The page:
Venezuelans fleeing economic crisis want to set up village here


By Bibi Khatoon

Over 60 Venezuelans fleeing the worsening economic crisis in their country are looking to make a section of the Cuyuni-Mazaruni region their home.

The Venezuelans, who have Guyanese heritage, prefer not to live within existing communities and have requested permission to set up a village of their own.

Regional Chairman Gordon Bradford said the developments in the region, like many other communities which share a border with Venezuela, is a new challenge for the authorities.

So far, he said the group of persons was found occupying an area called Ekereku –an area along the Ekereku river, a tributary of the Cuyuni River.

“They’re people from Region Seven, their ancestors were people from Region Seven but most of them were born in Venezuela because they were living there with their parents and so on.

Regional Chairman, Gordon Bradford interacts with some of the Venezuelans

“Now because of the situation in Venezuela, they’re seeking to relocate to their homeland,” Bradford told the News Room.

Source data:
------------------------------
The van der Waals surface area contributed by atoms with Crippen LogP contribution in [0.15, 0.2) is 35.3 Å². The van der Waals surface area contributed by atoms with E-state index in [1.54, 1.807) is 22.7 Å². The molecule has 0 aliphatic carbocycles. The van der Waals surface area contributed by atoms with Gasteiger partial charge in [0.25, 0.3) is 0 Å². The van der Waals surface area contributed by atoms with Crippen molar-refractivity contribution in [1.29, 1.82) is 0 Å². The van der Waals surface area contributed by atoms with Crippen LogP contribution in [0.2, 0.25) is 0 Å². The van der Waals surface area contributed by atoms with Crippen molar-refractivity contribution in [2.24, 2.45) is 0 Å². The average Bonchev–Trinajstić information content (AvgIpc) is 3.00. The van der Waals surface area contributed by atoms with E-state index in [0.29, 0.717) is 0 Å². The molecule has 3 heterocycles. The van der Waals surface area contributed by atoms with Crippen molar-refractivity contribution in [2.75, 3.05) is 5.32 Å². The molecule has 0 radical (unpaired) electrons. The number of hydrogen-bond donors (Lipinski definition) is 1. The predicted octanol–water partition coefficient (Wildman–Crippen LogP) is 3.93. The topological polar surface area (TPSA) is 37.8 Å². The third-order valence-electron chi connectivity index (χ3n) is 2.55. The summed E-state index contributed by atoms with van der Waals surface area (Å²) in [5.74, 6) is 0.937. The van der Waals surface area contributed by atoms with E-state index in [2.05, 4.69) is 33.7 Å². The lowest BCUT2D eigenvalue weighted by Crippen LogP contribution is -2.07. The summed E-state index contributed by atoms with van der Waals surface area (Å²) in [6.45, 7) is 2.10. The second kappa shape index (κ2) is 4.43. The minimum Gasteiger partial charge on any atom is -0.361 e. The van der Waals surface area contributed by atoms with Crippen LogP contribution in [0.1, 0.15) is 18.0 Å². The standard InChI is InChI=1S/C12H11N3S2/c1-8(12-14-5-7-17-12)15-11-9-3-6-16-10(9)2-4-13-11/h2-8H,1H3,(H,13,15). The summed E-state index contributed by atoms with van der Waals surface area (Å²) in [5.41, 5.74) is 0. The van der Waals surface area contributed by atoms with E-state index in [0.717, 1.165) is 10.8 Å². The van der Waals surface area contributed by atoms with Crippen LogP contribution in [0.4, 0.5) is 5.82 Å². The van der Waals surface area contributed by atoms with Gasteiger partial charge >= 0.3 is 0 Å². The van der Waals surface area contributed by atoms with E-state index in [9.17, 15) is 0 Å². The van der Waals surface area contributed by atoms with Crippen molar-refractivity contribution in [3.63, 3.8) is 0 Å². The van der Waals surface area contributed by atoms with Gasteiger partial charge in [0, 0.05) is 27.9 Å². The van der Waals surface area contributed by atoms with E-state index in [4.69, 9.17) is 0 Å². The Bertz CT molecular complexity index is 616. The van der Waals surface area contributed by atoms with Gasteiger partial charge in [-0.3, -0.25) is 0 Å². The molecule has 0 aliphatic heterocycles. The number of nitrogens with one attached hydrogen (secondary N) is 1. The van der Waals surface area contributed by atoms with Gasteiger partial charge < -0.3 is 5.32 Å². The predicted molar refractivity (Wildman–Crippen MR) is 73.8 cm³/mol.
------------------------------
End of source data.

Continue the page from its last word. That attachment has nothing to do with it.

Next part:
News Room understands that three visits were made to the location by Health officials and the regional authority. The persons found occupying the area were provided food, clothing and tarpaulins.

Registration processes for some of the persons have also begun by the Ministry of Citizenship in collaboration with the Indigenous People’s Affairs Ministry.

The developments, Bradford said, are being monitored by both central government and local authorities.

“Once we get on top of it, we will seek to have whatever area they settled regularized and people registered and so on.

Venezuelans camped along along the Ekereku river. [Photo taken from Gordon Bradford’s Facebook Page]
“We will take medical services to them and if the need arises that we have to construct a school or whatever, we will do that…that would depend on what unfolds,” he told News Room.

The provision of healthcare services to the new arrivals is putting a strain on local health facilities.

But Gordon suggested that the authorities are managing.

“I know our health department; they’re onto it and they’re taking all the measures, looking at vaccination of everybody,” Bradford stated.

The Chairman urged persons residing in the region to ensure that they are vaccinated against certain diseases and be prepared to show this to the Ministry of Health officials who may be doing impromptu visits.

According to international news reports, persons emigrating from Venezuela is Latin America’s worst refugee crisis.

Regional Chairman Gordon Bradford with some of the Venezuelans

Thousands of Venezuelans are seen pouring into Colombia and Brazil on a weekly basis while some are being deported from Caribbean countries which do not have the capacity to handle a sharp increase in their population.

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